As Eileen Gray may have not been taken as seriously as her contemporaries at the time she was producing innovative works of modern ingenuity, in part due to stereotypes of her gender, other designers were also excluded from desired positions due to issues of racial inequality, as with designer Addison Bates and his rejection from working in upholstery as the result of racial exclusions in the American Federation of Labor. Nonetheless, he continued forward advancing Black artistic networks in New York City in the 1920s, 30s and 40s, and crafting inspired works that advanced modern minimalism with customized pieces on his own, some celebrated at the time for their streamlined serenity however lost to history due to his lack of industry connections often granted only to white men. One masterpiece of Addison Bates was the restrained and sophisticated entertainment console designed for William Morris, a sleek and skillfully composed piece that brings an efficient purity of form to living spaces and proved ahead of its time for its ability to transcend fads and hail a mastery of clean geometries.  

Some forgotten masterpieces come from highly celebrated designers, for whom so many works are renowned for their distinguished charm that it is easy to overlook some of their repertoire in favor of more popular pieces still readily available today. One such masterpiece is a work of architecture from the venerated Charles and Ray Eames, in partnership with Eero Saarinen: the Entenza House in California, named for the editor John Entenza of Arts and Architecture magazine who suggested this case study in functionality, affordability, and comfort.  With a spacious living room connected to an idyllic backyard through sliding glass doors, this masterpiece is an opus to steel and crystal, strength and transparency, against the backdrop of a world still reeling from the effects of the Second World War. Oscar Niemeyer is likewise acclaimed for his work in architecture and design, yet many of his most groundbreaking pieces haven’t been produced since the 1970s, when he crafted sinuous, extraordinary furnishings in partnership with his daughter Ana like the renowned Rio rocking chaise, whose graceful form is a salutation to nature and industry. Lesser known, though still very much a masterpiece of modern innovation, is the uniquely crafted Alta armchair and ottoman, which balances skillfully on a leg that loops playfully to become a backrest, lithe and charismatic. Typically only sighted as a rare specimen at vintage auctions, it is important to remember the Alta as a piece that affirms an organic modernism while giving a hearty nod to forms both essential and unique, taking its place in history as a beacon to that which is forward-looking and fluidly dignified.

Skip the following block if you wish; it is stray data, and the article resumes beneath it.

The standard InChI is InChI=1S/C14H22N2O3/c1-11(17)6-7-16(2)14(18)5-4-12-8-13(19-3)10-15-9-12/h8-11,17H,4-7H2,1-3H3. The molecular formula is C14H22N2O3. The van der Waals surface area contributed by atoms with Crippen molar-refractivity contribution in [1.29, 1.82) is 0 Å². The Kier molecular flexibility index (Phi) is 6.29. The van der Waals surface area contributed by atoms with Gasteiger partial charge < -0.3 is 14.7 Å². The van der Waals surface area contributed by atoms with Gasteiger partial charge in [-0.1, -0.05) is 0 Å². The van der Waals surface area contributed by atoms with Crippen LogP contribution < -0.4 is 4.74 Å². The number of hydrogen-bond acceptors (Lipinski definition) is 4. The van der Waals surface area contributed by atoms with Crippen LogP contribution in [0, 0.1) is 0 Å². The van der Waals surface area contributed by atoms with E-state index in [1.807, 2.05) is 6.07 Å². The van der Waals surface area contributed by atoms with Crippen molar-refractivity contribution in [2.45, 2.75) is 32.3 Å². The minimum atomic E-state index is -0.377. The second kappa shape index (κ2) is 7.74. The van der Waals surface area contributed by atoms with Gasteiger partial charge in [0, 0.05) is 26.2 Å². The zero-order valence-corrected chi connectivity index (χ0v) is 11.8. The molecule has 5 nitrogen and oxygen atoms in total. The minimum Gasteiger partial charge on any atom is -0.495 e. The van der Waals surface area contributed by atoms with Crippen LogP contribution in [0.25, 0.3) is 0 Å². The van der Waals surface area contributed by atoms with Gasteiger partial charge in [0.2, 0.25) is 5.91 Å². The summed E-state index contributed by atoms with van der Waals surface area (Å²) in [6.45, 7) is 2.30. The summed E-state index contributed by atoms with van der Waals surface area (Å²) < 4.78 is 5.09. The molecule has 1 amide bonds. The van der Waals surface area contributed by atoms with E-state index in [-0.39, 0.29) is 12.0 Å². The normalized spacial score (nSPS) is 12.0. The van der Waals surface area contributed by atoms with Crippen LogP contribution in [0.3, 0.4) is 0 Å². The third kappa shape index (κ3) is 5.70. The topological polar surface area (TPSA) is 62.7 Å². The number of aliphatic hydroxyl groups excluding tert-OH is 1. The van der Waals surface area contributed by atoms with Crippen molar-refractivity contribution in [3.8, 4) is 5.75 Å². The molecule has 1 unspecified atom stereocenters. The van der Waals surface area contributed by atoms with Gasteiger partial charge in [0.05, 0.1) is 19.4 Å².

Bewitching, avant-garde, pioneering, and decidedly modern, these are but a handful of original and elegant masterpieces lost to the annals of design history, brought to light only occasionally by avid enthusiasts and cultured institutions. The unique story of the significance of these forgotten masterpieces lies in our capacity to reevaluate and cherish these mystified treasures, recognizing their historic bravado in relation to other works produced at the time, a transition from the conventional and outmoded to that which is novel, riveting, sinuous, and insurgent.    


May 2024